Thursday, July 23, 2009

Woodpecker's effect on trees

Inspired by Kelly's post on her weeping willow tree I took a look at the trees in my backyard. We have a dead pine tree trunk in the back of our house. Originally the young pine tree served as an anchor for a clothes' line, but as it grew, the line girded and killed the tree. Too bad, but the tree would have had to come down anyway because the area was getting too crowded. A pileated woodpecker has been working on it.
Pileated Woodpecker

pine trunk with woodpecker holes

There are two trees in the front yard that have been attracting woodpeckers. One is a crab apple tree on which I have been hanging my feeders. The trunk of this tree has suffered extensive pecking damage. I think the hairies, downies, and to a lesser extent the redbellies, are problably responsible for the death of one of its major branches.

Crab Apple Tree damaged by woodpeckers


The second one is the mountain ash that I had planted in the middle of the front lawn when I first moved into the house 20 odd years ago. I thought the red berries would attract birds, but the tree, hemmed in by larger trees, never really thrived, growning tall and spindly instead. Many of the upper branches have died. I am sure the yellow-bellied sapsuckers that seemed to be particulary attracted to that tree are largely responsible. They damage the tree trunk by drilling round well holes into it that look like pockmarks.

Mountain Ash damaged by sapsuckers

Yellow-bellied Sapsucker

close-up of tree damaged by sapsucker

Eventually we are probably doing to lose the trees, but in the meantime they provide sustenance to the woodpeckers.

It's been very busy around the feeders: beside the woodpeckers, a family of rose-breasted grosbeaks with at least four by now almost fully grown fledglings, grackles, northern cardinals, goldfinches, red-winged blackbirds, mourning doves, blue jays, various sparrows, an immature brown thrasher, titmice and white-breasted nuthatches. There are a couple of crow families with youngsters in the large trees surrounding our property, and even an occasional raven. There must be a raven nest somewhere in the neighborhood. I hear their deep croaks when they fly over but am always too late for a photo.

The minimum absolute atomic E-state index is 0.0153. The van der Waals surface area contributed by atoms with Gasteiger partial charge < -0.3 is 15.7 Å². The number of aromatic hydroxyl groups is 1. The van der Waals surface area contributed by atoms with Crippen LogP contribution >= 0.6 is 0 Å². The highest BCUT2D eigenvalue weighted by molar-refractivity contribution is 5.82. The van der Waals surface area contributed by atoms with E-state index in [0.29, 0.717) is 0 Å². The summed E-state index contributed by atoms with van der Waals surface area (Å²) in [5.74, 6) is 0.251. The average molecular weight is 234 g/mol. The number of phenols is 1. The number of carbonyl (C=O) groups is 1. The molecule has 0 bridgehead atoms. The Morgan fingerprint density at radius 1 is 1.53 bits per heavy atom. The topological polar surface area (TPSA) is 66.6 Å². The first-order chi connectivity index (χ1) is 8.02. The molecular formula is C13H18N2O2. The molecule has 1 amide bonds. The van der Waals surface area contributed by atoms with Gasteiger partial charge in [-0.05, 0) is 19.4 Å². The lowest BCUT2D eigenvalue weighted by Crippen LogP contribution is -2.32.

1. Wow! I love this post!! Your trees really are woodpecker friendly...and look at the woodpeckers you've attracted! Beautiful pileated shot. You're so lucky to have one in your yard! My parents had a Yellow-bellied Sapsucker in their yard for years, but one has never visited out here. Beautiful his little sap wells.

  2. p.s. I didn't get to say Thank You! for mentioning my willow tree. It was very cool to see your link! Also...I liked the visual of the Henslow's Sparrow's song. I love his little cricket song. We have a meadow about 10 mins from my house and there are at least 5 there right now.

  3. Thanks, Kelly. You are so generous. You are lucky to have so many Henslow's sparrows. Our sparrow in Montague was such a rarity that birders from all over NE traveled to see it. Poor fellow, he was way outside of his territory and probably never found a mate.

  4. great photos - and it was great also talking with you last night about cameras and birding. I am just beginning to get the workings of my 50d under control

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